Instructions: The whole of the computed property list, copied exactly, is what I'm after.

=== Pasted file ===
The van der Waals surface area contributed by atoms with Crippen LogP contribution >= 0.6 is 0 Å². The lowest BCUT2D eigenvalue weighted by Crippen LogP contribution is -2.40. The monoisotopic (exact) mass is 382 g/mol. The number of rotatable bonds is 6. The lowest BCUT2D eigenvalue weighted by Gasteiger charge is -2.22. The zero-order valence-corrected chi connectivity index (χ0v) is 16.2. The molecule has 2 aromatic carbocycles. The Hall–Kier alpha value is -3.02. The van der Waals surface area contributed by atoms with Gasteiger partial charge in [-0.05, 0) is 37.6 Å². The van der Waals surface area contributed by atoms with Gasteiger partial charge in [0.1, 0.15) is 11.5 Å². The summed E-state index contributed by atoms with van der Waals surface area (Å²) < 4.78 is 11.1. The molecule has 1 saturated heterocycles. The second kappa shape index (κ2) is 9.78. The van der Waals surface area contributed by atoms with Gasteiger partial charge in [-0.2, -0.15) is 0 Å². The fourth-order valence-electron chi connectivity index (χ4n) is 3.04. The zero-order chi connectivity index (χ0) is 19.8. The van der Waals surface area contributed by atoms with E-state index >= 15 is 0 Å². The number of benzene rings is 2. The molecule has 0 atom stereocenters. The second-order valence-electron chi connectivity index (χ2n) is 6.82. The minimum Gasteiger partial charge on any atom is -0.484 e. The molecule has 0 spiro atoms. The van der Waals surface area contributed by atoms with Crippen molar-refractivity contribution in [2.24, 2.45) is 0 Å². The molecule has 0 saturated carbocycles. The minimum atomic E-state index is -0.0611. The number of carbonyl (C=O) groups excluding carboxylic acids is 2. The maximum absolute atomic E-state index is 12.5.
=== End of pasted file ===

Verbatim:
The van der Waals surface area contributed by atoms with Crippen LogP contribution >= 0.6 is 0 Å². The lowest BCUT2D eigenvalue weighted by Crippen LogP contribution is -2.40. The monoisotopic (exact) mass is 382 g/mol. The number of rotatable bonds is 6. The lowest BCUT2D eigenvalue weighted by Gasteiger charge is -2.22. The zero-order valence-corrected chi connectivity index (χ0v) is 16.2. The molecule has 2 aromatic carbocycles. The Hall–Kier alpha value is -3.02. The van der Waals surface area contributed by atoms with Gasteiger partial charge in [-0.05, 0) is 37.6 Å². The van der Waals surface area contributed by atoms with Gasteiger partial charge in [0.1, 0.15) is 11.5 Å². The summed E-state index contributed by atoms with van der Waals surface area (Å²) < 4.78 is 11.1. The molecule has 1 saturated heterocycles. The second kappa shape index (κ2) is 9.78. The van der Waals surface area contributed by atoms with Gasteiger partial charge in [-0.2, -0.15) is 0 Å². The fourth-order valence-electron chi connectivity index (χ4n) is 3.04. The zero-order chi connectivity index (χ0) is 19.8. The van der Waals surface area contributed by atoms with E-state index >= 15 is 0 Å². The number of benzene rings is 2. The molecule has 0 atom stereocenters. The second-order valence-electron chi connectivity index (χ2n) is 6.82. The minimum Gasteiger partial charge on any atom is -0.484 e. The molecule has 0 spiro atoms. The van der Waals surface area contributed by atoms with Crippen molar-refractivity contribution in [2.24, 2.45) is 0 Å². The molecule has 0 saturated carbocycles. The minimum atomic E-state index is -0.0611. The number of carbonyl (C=O) groups excluding carboxylic acids is 2. The maximum absolute atomic E-state index is 12.5.